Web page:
Here are two examples that I consider sustainable (but not timeless):

  • 10 SEO tips to consider when writing short-form articles (Such article can stay relevant for one or two years)
  • How to choose the right mobile phone for yourself? (May remain relevant for two or three quarters and even more with minor modifications)

In my opinion, it’s more logical, feasible, and rewarding to consider sustainable contents as a part of your evergreen content strategy plan and do not rely solely on timeless contents.

Don’t get stuck in one particular content type

Most of the content creators are inclined to certain content types.

For some of them, an evergreen content means a ‘how-to’ article. Some others, use checklists and questionnaires as evergreen content. But remember that evergreen content has many forms.

Don’t let the social media trends overshadow your content strategy

Social media is an invaluable source of ideas for your content creation. However be careful not to be distracted with hypes and trends.

You can learn the taste of your audience and ingredients of their current content diet. You can also find their questions and what they are willing to pay for.

But evergreen content is not meant to satisfy transient and temporary needs of your audience. There you have no chance to compete with real-time mostly-free easily-accessible social content.

The evergreen content’s competitive advantage lies somewhere else.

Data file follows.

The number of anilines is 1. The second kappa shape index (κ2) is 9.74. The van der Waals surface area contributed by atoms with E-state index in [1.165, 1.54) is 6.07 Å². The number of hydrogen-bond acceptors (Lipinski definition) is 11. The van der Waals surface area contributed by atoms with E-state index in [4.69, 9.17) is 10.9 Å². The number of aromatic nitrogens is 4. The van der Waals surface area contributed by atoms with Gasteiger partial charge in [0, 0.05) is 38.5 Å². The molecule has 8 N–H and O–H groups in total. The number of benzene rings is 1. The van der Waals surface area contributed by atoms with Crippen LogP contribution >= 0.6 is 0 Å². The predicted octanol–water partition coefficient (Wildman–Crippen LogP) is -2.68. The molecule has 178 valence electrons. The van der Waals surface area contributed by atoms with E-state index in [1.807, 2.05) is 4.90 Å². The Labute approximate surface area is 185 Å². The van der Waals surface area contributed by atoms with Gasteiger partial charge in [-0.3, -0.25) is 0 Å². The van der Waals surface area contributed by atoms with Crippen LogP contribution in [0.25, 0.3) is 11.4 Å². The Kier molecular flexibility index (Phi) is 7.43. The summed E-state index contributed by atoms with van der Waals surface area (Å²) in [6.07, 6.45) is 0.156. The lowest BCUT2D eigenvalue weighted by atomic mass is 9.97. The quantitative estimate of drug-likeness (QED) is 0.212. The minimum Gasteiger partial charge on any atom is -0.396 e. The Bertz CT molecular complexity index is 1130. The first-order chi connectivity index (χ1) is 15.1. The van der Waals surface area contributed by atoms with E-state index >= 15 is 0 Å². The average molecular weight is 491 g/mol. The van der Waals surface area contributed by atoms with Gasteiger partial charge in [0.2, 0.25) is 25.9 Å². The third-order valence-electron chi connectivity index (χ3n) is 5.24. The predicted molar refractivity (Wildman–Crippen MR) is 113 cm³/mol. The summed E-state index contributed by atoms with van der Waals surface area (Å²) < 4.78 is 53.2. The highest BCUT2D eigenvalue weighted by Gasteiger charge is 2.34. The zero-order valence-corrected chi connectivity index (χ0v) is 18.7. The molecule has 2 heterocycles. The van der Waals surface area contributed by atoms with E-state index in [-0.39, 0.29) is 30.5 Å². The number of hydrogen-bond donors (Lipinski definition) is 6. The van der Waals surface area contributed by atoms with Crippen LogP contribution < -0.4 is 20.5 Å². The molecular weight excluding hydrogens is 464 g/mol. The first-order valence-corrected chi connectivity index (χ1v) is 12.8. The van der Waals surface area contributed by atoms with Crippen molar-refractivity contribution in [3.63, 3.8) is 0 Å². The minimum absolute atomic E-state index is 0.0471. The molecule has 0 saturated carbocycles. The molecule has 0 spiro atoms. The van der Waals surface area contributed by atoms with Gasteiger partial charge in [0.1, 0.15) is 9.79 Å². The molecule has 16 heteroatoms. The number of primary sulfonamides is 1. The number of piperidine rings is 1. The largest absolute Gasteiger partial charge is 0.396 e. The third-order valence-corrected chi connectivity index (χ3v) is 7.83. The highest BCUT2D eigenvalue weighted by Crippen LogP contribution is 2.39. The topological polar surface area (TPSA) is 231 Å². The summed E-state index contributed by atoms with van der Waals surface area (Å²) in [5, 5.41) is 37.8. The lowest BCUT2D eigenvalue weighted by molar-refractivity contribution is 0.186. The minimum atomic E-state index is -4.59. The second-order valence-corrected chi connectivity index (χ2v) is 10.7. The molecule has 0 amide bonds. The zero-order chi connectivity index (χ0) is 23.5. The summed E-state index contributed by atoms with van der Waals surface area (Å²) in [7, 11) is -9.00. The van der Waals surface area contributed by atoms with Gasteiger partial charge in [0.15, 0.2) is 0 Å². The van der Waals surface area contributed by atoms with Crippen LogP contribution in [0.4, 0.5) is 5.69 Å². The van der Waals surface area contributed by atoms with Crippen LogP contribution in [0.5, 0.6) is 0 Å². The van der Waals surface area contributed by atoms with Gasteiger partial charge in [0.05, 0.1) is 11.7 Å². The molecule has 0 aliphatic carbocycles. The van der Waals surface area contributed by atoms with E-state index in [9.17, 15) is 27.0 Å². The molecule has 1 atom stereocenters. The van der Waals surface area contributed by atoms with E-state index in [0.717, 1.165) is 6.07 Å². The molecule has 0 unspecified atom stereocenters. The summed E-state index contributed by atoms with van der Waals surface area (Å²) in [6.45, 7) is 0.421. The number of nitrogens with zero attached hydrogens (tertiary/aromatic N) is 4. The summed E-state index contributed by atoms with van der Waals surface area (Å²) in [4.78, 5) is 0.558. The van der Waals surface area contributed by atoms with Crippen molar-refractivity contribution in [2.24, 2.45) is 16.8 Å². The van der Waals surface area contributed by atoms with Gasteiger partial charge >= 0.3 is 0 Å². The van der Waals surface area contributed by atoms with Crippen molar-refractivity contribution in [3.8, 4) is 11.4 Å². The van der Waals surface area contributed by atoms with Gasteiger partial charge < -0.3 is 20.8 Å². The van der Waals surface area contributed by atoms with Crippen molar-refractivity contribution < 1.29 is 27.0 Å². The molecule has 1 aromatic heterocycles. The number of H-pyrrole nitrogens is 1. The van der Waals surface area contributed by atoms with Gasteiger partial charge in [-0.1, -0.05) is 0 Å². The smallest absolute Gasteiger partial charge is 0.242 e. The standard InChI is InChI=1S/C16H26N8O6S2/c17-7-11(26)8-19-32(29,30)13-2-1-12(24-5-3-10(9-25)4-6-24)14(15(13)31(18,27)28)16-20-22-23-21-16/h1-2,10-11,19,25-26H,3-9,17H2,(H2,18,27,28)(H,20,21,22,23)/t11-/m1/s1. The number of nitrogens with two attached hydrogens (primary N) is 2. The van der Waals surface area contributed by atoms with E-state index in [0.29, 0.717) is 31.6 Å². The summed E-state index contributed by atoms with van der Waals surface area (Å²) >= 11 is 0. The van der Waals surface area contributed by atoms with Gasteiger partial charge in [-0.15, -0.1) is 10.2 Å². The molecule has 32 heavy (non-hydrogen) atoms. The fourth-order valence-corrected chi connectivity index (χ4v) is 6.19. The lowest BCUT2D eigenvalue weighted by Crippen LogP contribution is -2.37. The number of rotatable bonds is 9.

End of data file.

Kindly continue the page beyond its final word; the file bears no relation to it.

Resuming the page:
Start with your current content assets

If you are not new to blogging and currently have already a collection of articles on your blog/website, first look for already existing evergreen articles on your blog.

Check Google webmasters tool and look for old articles that have a high click rate (or even high impression with low CTR). These low hanging fruits are much easier to pick and have more potential for immediate result and drawing more traffic to your blog/website.

Moreover, prepare a list of your evergreen contents and schedule a regular update and optimization plan for them. Each piece of content may need a different check/update frequency.

Although it’s easy to check the history of organic traffic to each URL (via a simple query in Google’s webmaster’s tool), I do strongly recommend making a separate table (in paper or digital format) and register total visitors landed on each URL every month. Such a table can be an indispensable source of insight if you update it regularly.

Don’t make it over-green

To make our content evergreen, sometimes we deliver over-green content to the audience. Such excessive efforts often lead to a dull, boring content.

To take an extreme imaginary case, suppose a blogger who wants to use Twitter in a sentence. He thinks that one day twitter won’t exist and my sentence will look outdated. So he decides to substitute the word Twitter with the following phrase: “one of the popular social media tools that helps you to share short messages.”

Of course, such an extreme case won’t happen. But there are many milder cases in which we deliberately use over-green words and phrases to make our content evergreen.

Experts are rarely your audience

Sure, there are some cases where an evergreen article targets experts and becomes successful. But usually, experts are not the audience of evergreen articles. Even if they reach to such articles, most probably will skim over the articles to find references and resources.

So unless you have a sound strategic reason, it’s recommendable to target non-experts. These audiences are more likely to have a longer stay-time and deeper click-throughs which in turn, leads to better SEO scoring.

Don’t sacrifice relevance for better search results

Many content creators try to make their evergreen contents as comprehensive as possible.